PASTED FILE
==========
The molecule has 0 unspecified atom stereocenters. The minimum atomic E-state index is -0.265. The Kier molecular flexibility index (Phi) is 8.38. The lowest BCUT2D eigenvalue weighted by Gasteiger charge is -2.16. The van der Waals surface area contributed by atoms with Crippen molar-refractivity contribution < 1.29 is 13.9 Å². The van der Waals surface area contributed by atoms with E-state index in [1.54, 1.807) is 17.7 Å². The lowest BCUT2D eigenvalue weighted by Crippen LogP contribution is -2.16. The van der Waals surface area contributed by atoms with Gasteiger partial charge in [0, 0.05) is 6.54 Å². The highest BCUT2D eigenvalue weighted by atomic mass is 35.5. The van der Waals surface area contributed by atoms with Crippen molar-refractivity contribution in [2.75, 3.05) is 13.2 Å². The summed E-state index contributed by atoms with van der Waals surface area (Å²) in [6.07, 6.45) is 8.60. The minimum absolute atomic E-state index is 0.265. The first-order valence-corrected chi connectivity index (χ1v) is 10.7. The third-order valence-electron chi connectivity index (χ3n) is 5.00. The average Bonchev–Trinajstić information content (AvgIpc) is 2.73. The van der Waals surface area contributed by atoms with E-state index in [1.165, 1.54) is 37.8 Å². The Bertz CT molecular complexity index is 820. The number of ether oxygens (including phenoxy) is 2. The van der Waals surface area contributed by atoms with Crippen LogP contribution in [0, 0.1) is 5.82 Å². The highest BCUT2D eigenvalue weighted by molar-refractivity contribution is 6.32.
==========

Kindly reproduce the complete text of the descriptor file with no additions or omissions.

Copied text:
The molecule has 0 unspecified atom stereocenters. The minimum atomic E-state index is -0.265. The Kier molecular flexibility index (Phi) is 8.38. The lowest BCUT2D eigenvalue weighted by Gasteiger charge is -2.16. The van der Waals surface area contributed by atoms with Crippen molar-refractivity contribution < 1.29 is 13.9 Å². The van der Waals surface area contributed by atoms with E-state index in [1.54, 1.807) is 17.7 Å². The lowest BCUT2D eigenvalue weighted by Crippen LogP contribution is -2.16. The van der Waals surface area contributed by atoms with Gasteiger partial charge in [0, 0.05) is 6.54 Å². The highest BCUT2D eigenvalue weighted by atomic mass is 35.5. The van der Waals surface area contributed by atoms with Crippen molar-refractivity contribution in [2.75, 3.05) is 13.2 Å². The summed E-state index contributed by atoms with van der Waals surface area (Å²) in [6.07, 6.45) is 8.60. The minimum absolute atomic E-state index is 0.265. The first-order valence-corrected chi connectivity index (χ1v) is 10.7. The third-order valence-electron chi connectivity index (χ3n) is 5.00. The average Bonchev–Trinajstić information content (AvgIpc) is 2.73. The van der Waals surface area contributed by atoms with E-state index in [1.165, 1.54) is 37.8 Å². The Bertz CT molecular complexity index is 820. The number of ether oxygens (including phenoxy) is 2. The van der Waals surface area contributed by atoms with Crippen LogP contribution in [0, 0.1) is 5.82 Å². The highest BCUT2D eigenvalue weighted by molar-refractivity contribution is 6.32.